Our teenagers are hardier than we give them credit for. Hardiness, resilience, grit, and tenacity are qualities we know our teenagers need to possess in order to succeed in a competitive world. But often we act in ways that interrupt the growth of these vital characteristics. When we overreact to the curveballs thrown in everyday life, or over invest in the belief that all things should be fair and just, we are short changing our teenagers from learning the tougher lessons necessary to survive and thrive in a demanding society. Protecting our teenagers from realities, consequences, hurt, and injustices may feel instinctive, but is actually counter to building strong character. The problem is we feel their pain in a profound and overwhelming way, so not only are we trying to protect our teenagers, but we also try mightily to protect ourselves from a whole host of co-dependent feelings. The trick is to focus on our own reactions to their discomfort, let go, and have faith that they will handle their uncomfortable feelings on their own. Here are some tips on doing just that:

Read More

Topics: Raising Resilient, Healthy Teens, Inspiring the Best in Kids

Passport to Self-Discovery

Posted by Ellen Songle on February 4, 2016

We have touched on the importance of travel for
the young in previous posts. If you have been lucky enough to enjoy travel in your life, then you, too, might have experienced some of the benefits that come from leaving your comfort zone. This departure from the safety of what is “known” stimulates intellectual curiosity, brings knowledge, and allows for personal growth. Lili, a member of the class of 2015 at Westtown School, enjoyed the opportunity to be a part of Westtown en Cuba, a service and language immersion program for students, and has shared some knowledge she gained from the experience. Read on for an excerpt from her reflections on her trip to Cuba.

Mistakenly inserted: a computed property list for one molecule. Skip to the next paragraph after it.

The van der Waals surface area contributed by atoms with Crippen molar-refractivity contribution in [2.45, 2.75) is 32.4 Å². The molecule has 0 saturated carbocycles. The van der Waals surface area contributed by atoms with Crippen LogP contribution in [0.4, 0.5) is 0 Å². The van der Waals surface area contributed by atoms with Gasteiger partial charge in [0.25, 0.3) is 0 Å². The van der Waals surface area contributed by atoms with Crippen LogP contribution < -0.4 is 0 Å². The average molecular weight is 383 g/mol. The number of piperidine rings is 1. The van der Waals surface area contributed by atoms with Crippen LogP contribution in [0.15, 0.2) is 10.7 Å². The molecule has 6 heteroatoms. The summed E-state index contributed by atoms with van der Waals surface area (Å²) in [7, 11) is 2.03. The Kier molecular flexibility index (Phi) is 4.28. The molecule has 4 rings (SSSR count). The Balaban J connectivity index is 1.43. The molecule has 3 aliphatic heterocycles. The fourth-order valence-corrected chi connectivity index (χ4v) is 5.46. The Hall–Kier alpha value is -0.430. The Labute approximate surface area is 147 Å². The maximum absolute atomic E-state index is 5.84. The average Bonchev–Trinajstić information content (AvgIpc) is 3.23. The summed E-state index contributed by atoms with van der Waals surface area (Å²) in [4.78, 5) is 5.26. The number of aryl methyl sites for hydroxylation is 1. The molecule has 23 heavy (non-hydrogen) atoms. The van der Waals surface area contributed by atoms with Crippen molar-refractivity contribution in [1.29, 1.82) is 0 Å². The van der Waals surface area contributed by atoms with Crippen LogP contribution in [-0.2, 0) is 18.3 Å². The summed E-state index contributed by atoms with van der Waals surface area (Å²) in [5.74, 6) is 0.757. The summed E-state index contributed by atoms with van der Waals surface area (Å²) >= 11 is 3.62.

Read More

Topics: Raising Resilient, Healthy Teens

Raising Global Citizens: The Teenage Years

Posted by Monica Ruiz-Melendez on December 4, 2015

This is the final article in a three-part series about raising global citizens, started last spring for this blog.

Now that you have fostered curiosity and exploration during the early childhood years and focused on supporting your tween in figuring out self-identity in relation to others, you’re ready to help your teenager become a world citizen. By the time they reach adolescence, young people have a pretty solid understanding of the things that set them apart as individuals and how they fit into the larger community beyond your family unit. They also have clear ideas of their passions and inclinations, while continuing to discover the wonders and challenges of the world around them.These are the years in which travel outside the family unit becomes most attractive - and sometimes indispensable -  to the formation of personal ideologies regarding self-identity in relation to global citizenship.

So, how can you support  your child’s desire to discover and engage with new communities and cultures beyond their own? How can you ensure these experiences go beyond mere tourist interactions and offer deep and transformative opportunities for your teenager?  Here are a few suggestions:

Read More

Topics: Help with learning, Raising Resilient, Healthy Teens, Inspiring the Best in Kids